Milo is stored at 10, then cleaned at 12, and then stored again at 16. Thereafter, water is added to the milo to make a slurry. As set forth in my prior patents identified above, about twice as much water as grain is used by weight. After the slurry is made, the slurry is pumped by pump 33 as described in my prior patent, thereafter, put through throttle valve 35 to again be pumped and again throttled, and again pumped, all as described in my prior patent. Thereafter, it is dewatered at 37 to remove the excess moisture. From the dewatering unit 37, it is fed to a fluidized bed dryer 40 to remove all surface moisture. The husk will be dried. The grain then flows to an aspirator separator 42 where the husk is removed. I prefer to use two aspirators in tandem. From the aspirator separator 42, it is fed to the infrared cooker at 20 to be radiated. The grain will be reduced to the proper moisture content by the bed dryer. After radiation to the correct degree of gelatinization it is dropped into rollers 22 to be rolled. Thereafter, the same steps as FIG. 2 beginning at 30 are followed; namely, husk detached 30, sized 32, separated 34, ground in an impact mill 23, and sifted 26 to produce the final product.
The exhaust heat from radiation step 20 is used for the bed dryer 40.
Those with the skill in the art will understand that the cereal grains besides corn or milo could be used in any of the various examples, and that various mixtures could be produced. The product produced by the mixture of corn and milo is commercial.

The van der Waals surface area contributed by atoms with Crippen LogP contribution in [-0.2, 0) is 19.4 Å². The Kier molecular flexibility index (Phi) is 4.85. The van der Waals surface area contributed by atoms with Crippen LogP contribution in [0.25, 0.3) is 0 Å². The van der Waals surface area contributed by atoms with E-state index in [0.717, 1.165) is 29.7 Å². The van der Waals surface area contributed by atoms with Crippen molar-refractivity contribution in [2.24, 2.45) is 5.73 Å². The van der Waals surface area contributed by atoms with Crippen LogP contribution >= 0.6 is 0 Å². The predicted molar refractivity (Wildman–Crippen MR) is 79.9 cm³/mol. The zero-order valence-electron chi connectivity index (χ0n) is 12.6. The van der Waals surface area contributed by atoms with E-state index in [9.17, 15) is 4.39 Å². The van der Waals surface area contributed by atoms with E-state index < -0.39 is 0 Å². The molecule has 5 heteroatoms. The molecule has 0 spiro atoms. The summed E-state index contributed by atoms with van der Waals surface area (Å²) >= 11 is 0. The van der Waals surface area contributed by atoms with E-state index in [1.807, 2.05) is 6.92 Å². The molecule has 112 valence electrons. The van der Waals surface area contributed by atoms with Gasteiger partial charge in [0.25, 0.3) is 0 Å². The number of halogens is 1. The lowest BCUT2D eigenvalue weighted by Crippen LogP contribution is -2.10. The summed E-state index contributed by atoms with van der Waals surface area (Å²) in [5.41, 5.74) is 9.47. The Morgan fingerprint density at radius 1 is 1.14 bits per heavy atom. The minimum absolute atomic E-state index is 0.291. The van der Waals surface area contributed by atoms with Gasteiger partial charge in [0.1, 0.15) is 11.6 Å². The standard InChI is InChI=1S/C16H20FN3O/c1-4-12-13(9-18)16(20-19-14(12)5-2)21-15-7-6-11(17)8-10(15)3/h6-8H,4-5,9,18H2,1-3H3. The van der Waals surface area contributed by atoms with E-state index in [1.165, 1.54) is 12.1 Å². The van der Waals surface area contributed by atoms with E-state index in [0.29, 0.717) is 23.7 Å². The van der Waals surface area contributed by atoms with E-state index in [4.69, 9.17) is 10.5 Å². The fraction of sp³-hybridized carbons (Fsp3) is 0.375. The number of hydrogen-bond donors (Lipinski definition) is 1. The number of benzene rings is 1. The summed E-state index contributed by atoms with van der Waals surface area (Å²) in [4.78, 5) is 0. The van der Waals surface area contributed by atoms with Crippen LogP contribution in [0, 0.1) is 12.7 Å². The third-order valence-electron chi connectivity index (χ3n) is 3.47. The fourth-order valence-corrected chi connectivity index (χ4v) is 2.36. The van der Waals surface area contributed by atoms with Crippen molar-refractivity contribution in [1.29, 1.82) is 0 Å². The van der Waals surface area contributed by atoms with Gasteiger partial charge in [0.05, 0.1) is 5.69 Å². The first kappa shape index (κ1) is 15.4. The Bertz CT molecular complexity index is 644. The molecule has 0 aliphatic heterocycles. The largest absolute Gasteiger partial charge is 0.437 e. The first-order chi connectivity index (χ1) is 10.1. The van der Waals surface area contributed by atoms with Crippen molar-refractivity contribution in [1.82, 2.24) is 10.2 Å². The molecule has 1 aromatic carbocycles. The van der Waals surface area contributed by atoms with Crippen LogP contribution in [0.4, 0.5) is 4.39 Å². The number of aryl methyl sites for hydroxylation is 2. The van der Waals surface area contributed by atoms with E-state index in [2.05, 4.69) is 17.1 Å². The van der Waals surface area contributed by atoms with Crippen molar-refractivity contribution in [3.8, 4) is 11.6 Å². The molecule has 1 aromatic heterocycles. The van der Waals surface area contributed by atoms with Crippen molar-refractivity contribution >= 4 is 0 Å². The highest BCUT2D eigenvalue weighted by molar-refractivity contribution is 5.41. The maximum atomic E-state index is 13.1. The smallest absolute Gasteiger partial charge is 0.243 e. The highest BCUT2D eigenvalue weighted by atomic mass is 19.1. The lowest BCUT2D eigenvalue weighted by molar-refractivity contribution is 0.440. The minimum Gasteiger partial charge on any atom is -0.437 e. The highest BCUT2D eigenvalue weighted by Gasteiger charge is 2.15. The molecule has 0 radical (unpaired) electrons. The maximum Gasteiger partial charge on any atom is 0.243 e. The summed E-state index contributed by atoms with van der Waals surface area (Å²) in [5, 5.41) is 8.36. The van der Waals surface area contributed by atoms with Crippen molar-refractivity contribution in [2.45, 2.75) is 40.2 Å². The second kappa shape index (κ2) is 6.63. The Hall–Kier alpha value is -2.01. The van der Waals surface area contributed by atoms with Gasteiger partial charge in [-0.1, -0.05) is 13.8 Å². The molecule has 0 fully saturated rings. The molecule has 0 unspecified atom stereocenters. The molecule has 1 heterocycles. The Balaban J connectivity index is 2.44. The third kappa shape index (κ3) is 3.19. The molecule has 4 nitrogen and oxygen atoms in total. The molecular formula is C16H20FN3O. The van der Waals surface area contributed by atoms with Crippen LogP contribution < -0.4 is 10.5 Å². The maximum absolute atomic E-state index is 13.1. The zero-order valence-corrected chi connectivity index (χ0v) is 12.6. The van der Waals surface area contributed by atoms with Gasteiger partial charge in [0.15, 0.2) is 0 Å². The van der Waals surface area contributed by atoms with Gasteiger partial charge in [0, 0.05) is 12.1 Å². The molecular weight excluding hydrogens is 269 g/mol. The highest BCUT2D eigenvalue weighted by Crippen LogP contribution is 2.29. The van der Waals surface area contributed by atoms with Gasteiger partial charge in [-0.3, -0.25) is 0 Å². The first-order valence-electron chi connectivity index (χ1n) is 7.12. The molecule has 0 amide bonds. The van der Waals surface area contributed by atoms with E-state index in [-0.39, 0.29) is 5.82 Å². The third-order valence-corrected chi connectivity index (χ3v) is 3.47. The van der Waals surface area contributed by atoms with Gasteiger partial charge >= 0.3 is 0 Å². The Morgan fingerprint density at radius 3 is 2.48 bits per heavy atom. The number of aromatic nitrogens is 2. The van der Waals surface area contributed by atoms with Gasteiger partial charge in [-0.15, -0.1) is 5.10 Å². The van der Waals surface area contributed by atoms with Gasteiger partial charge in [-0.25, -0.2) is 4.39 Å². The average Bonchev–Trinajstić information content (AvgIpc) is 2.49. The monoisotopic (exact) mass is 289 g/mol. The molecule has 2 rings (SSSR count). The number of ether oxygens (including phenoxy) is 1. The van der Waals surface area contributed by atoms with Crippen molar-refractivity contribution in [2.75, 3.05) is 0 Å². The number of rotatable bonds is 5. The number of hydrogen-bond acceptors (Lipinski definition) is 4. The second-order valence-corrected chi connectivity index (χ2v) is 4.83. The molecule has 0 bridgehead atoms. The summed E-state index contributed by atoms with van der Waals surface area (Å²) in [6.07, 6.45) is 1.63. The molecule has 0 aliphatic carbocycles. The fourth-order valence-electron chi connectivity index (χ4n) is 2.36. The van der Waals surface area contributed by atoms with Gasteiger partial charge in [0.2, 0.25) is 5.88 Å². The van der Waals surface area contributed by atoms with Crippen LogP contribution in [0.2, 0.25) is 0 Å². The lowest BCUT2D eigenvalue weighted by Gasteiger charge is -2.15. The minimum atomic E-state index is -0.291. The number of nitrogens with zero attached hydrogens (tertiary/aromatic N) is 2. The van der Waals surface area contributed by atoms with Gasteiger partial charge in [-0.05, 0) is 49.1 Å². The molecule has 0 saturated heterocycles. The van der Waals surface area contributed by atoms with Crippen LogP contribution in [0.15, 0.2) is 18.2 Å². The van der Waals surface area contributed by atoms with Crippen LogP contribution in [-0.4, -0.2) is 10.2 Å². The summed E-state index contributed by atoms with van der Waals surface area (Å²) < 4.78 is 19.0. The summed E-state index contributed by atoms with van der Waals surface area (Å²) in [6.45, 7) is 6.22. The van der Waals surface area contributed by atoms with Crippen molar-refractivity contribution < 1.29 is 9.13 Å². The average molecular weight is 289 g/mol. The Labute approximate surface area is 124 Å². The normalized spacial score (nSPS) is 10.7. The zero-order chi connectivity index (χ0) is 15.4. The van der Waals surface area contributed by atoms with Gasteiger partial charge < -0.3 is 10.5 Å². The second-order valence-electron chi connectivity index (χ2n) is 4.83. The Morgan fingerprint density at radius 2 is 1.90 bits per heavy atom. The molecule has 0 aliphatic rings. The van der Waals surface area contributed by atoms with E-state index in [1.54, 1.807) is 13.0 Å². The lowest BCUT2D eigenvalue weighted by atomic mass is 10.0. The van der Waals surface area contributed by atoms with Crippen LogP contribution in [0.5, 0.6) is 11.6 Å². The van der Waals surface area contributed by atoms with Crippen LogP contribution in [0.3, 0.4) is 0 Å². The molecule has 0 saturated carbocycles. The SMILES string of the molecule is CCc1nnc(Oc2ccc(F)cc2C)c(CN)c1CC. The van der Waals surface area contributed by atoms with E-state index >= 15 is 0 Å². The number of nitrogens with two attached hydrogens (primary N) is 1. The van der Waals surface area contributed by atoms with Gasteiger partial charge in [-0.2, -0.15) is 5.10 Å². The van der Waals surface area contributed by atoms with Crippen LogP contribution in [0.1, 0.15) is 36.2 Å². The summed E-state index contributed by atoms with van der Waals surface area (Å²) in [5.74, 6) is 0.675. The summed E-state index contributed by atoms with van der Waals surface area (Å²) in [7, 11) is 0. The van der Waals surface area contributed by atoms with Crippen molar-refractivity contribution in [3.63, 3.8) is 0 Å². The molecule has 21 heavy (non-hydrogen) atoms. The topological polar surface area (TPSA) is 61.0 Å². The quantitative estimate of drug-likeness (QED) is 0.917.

Specifically, wheat, rye, dehulled rice, dehulled oats, dehulled barley, or dehulled triticale, may be used in examples 1, 2, 3, and 4. Also, soybeans could be used in example 4 above. Any and all cereals grains could be used in example 5.
The embodiments shown and described above are only exemplary. I do not claim to have invented all the parts, elements or steps described. Various modifications can be made in the construction, material, arrangement, and operation, and still be within the scope of my invention.
The limits of the invention and the bounds of the patent protection are measured by and defined in the following claims. The restrictive description and drawing of the specific examples above do not point out what an infringement of this patent would be, but are to enable the reader to make and use the invention.